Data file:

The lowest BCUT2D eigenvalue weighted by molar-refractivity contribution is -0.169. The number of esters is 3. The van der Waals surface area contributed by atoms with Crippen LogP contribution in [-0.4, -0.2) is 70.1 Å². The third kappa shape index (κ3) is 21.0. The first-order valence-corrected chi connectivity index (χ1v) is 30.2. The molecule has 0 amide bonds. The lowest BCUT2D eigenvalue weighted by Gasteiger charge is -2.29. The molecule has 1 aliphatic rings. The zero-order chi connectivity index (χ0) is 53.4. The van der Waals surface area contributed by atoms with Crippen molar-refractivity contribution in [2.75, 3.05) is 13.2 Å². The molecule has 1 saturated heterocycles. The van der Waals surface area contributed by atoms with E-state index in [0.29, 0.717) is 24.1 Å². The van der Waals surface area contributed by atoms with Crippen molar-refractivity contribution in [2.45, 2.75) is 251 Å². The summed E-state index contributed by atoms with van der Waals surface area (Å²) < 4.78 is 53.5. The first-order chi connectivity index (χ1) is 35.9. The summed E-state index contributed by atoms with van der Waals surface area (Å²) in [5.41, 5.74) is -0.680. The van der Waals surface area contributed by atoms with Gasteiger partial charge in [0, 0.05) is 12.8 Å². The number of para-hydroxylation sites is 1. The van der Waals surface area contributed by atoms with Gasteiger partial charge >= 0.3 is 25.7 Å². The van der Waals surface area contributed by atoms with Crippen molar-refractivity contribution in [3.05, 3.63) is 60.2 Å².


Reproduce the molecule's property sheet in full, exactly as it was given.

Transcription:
The lowest BCUT2D eigenvalue weighted by molar-refractivity contribution is -0.169. The number of esters is 3. The van der Waals surface area contributed by atoms with Crippen LogP contribution in [-0.4, -0.2) is 70.1 Å². The third kappa shape index (κ3) is 21.0. The first-order valence-corrected chi connectivity index (χ1v) is 30.2. The molecule has 0 amide bonds. The lowest BCUT2D eigenvalue weighted by Gasteiger charge is -2.29. The molecule has 1 aliphatic rings. The zero-order chi connectivity index (χ0) is 53.4. The van der Waals surface area contributed by atoms with Crippen molar-refractivity contribution in [2.75, 3.05) is 13.2 Å². The molecule has 1 saturated heterocycles. The van der Waals surface area contributed by atoms with E-state index in [0.29, 0.717) is 24.1 Å². The van der Waals surface area contributed by atoms with Crippen molar-refractivity contribution in [2.45, 2.75) is 251 Å². The summed E-state index contributed by atoms with van der Waals surface area (Å²) < 4.78 is 53.5. The first-order chi connectivity index (χ1) is 35.9. The summed E-state index contributed by atoms with van der Waals surface area (Å²) in [5.41, 5.74) is -0.680. The van der Waals surface area contributed by atoms with Gasteiger partial charge in [0, 0.05) is 12.8 Å². The number of para-hydroxylation sites is 1. The van der Waals surface area contributed by atoms with Gasteiger partial charge >= 0.3 is 25.7 Å². The van der Waals surface area contributed by atoms with Crippen molar-refractivity contribution in [3.05, 3.63) is 60.2 Å².